Abstract: Draws parallels between the problematic use of GDP to evaluate economic success with the use of global university rankings to evaluate university success. Inspired by Kate Raworth’s Doughnut Economics, this perspective argues that the pursuit of growth as measured by such indicators creates universities that ‘grow’ up the rankings rather than those which ‘thrive’ or ‘mature.’ Such growth creates academic wealth divides within and between countries, despite the direction of growth as inspired by the rankings not truly reflecting universities’ critical purpose or contribution. Highlights the incompatibility between universities’ alignment with socially responsible practices and continued engagement with socially irresponsible ranking practices. Proposes four possible ways of engendering change in the university rankings space. Concludes by calling on leaders of ‘world-leading’ universities to join together to ‘lead the world’ in challenging global university rankings, and to set their own standards for thriving and maturing universities.
During the last months, we realized the indexing of records of several open access repositories by Google Scholar is not as complete as previously without a clear reason. From the experience of a few cases, it looks that GS penalizes error in the metadata descriptions, so it is important to the affected repositories to check their level of indexing and to try to identify potential problems. Please, consider the following Indexing GS guidelines https://scholar.google.com/intl/en/scholar/inclusion.html https://www.or2015.net/wp-content/uploads/2015/06/or-2015-anurag-google-scholar.pdf and the following material: Exposing Repository Content to Google Scholar A few suggestions for improving the web visibility of the contents of your institutional OA repository “Altmetrics of the Open Access Institutional Repositories: A Webometrics Approach” As a service for the OA community we are providing five lists of repositories (all (institutional+subject), institutional, portals, data, and CRIS) with the raw numbers of records in GS for their web domains (site:xxx.yyy.zz excluding citations and patents) ranked by decreasing number of items as collected during the second week of AUGUST 2021. The list is still incomplete as we are still adding new repositories.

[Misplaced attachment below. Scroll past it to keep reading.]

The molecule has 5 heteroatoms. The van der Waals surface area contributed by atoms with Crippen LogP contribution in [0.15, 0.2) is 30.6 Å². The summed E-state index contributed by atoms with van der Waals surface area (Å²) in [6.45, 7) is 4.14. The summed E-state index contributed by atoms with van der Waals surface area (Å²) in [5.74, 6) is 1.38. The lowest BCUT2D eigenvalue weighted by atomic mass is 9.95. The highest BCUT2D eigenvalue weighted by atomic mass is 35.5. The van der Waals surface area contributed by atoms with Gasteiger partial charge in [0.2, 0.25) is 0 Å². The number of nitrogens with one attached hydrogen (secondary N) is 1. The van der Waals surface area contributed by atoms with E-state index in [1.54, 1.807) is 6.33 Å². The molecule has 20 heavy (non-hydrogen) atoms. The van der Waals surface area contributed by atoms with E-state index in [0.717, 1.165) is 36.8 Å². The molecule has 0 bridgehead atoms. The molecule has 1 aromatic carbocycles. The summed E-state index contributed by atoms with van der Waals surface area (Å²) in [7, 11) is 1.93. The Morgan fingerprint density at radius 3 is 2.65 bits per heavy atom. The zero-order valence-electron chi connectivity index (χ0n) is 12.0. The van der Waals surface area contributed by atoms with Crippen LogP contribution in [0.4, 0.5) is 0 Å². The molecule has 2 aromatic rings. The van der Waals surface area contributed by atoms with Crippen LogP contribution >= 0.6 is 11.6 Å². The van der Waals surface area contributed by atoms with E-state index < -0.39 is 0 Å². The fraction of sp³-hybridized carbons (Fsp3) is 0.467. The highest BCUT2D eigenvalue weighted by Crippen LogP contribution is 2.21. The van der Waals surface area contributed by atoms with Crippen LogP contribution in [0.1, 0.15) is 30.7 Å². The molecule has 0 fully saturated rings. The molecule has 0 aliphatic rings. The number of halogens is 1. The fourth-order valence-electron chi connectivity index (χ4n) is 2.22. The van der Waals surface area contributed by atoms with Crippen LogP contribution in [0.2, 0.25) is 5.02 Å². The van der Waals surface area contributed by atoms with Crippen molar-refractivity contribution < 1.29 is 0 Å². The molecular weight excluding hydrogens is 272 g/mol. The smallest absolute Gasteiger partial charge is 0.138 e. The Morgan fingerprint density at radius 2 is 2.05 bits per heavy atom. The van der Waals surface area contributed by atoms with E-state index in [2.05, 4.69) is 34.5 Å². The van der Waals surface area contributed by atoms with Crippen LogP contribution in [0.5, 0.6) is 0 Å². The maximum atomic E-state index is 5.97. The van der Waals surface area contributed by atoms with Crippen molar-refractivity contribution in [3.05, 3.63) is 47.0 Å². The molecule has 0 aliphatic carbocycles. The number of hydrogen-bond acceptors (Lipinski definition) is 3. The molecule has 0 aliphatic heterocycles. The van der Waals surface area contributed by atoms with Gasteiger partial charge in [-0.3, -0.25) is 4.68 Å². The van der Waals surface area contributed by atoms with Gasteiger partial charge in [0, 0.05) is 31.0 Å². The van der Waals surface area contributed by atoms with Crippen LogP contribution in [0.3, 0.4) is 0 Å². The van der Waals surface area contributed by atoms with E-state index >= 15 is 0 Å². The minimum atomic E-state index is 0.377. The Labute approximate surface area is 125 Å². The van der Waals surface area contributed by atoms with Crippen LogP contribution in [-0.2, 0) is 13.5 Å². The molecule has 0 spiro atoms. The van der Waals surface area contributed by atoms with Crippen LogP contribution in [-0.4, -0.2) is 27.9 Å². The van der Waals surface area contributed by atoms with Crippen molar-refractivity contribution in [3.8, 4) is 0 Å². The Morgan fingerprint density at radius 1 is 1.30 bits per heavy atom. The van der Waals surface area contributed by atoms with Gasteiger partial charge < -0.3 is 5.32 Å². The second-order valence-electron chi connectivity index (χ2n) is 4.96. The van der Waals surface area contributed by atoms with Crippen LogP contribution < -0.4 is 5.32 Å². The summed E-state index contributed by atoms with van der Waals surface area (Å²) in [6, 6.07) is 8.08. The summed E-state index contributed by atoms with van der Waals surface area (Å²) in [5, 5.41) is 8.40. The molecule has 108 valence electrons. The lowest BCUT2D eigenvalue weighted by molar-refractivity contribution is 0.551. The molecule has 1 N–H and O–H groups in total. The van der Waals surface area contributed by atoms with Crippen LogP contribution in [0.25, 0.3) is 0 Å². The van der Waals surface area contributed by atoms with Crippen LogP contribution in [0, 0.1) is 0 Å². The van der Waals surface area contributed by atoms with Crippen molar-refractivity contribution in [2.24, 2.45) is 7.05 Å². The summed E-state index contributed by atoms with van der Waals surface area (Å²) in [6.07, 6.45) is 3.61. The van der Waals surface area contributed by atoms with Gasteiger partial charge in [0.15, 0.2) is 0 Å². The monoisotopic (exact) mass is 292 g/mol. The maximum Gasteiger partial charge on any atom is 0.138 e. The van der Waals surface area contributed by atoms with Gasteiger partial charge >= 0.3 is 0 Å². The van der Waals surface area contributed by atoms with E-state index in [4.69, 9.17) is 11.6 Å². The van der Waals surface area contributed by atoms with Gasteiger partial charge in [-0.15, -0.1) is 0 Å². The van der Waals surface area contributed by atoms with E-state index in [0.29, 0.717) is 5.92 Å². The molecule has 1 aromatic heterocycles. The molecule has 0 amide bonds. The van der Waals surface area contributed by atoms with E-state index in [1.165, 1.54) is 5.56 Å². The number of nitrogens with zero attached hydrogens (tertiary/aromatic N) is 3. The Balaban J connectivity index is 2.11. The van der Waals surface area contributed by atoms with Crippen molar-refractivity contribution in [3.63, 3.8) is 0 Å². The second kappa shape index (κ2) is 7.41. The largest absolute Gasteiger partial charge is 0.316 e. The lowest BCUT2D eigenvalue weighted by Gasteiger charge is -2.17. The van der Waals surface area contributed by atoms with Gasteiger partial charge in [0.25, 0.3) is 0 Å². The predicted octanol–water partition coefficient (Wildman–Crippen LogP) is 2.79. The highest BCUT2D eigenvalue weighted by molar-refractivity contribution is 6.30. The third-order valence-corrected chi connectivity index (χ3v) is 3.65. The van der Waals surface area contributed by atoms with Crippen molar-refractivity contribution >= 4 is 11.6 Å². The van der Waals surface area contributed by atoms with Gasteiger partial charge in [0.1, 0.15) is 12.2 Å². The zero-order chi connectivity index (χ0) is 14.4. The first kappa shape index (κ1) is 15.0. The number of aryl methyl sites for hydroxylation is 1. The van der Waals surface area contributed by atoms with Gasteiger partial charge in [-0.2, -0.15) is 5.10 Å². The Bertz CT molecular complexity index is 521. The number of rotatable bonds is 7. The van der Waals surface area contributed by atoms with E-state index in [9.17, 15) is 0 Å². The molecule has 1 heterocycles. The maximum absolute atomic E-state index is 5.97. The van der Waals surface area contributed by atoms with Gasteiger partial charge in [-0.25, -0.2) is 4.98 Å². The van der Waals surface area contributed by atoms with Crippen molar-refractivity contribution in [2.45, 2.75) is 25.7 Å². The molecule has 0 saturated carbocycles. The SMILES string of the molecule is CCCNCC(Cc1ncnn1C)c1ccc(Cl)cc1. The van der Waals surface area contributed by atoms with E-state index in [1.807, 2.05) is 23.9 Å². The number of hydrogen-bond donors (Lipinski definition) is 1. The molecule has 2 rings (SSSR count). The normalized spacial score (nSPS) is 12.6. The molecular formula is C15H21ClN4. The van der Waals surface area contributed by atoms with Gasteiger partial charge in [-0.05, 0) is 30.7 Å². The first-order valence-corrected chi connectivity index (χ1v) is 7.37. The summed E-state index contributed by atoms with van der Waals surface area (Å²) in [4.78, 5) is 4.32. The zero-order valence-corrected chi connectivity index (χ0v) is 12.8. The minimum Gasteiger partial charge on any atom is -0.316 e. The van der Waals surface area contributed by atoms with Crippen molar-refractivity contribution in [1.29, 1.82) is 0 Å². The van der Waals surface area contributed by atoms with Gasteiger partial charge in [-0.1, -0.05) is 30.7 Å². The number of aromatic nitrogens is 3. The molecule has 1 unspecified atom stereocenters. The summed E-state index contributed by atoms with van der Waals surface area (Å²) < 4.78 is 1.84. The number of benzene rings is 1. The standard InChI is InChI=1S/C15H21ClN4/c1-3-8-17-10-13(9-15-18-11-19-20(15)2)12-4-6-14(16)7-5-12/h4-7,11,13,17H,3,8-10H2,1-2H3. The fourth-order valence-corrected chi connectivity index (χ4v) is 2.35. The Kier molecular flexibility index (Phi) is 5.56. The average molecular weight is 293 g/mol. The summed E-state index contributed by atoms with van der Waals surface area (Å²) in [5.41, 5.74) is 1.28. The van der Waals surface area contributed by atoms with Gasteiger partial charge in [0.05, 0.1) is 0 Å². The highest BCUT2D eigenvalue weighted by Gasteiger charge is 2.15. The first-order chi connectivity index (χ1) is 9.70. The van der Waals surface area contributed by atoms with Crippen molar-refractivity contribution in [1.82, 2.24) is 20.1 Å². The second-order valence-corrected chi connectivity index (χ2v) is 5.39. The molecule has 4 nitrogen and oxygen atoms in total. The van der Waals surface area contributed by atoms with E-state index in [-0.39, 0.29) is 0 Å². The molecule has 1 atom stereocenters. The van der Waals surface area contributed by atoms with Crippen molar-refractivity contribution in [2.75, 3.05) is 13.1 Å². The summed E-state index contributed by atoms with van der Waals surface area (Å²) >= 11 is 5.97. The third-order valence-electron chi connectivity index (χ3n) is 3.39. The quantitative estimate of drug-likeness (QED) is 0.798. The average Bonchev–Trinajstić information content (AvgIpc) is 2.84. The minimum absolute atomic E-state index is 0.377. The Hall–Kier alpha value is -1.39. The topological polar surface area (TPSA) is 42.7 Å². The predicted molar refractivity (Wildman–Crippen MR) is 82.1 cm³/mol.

“The Journal of Trial and Error is proud to present an exciting and timely event: a three-way debate on the topic of Open Science metrics, specifically, transparency metrics. Should we develop these metrics? What purposes do they fulfil? How should Open Science practices be encouraged? Are (transparency) rankings the best solution? These questions and more will be addressed in a dynamic and interactive debate with three researchers of different backgrounds: Etienne LeBel (Independent Meta-Scientist and founder of ERC-funded project ‘Curate Science’), Sarah de Rijcke (Professor of Science and Evaluation Studies and director of the Centre for Science and Technology Studies at Leiden University), and Juliëtte Schaafsma (Professor of Cultural Psychology at Tilburg University and fierce critic of rankings and audits). This is an event organized by the Journal of Trial and Error, and supported by the Open Science Community Tilburg, the Centre for Science and Technology Studies (CWTS, Leiden University), and the Open Science Community Utrecht.”
“In the ranking of institutional repositories, the university’s archive has risen two positions and is ranked 26th in the world out of more than 3,100 other resources. Moreover, the Ural Federal University archive continues to hold first place in Russia among institutional archives….”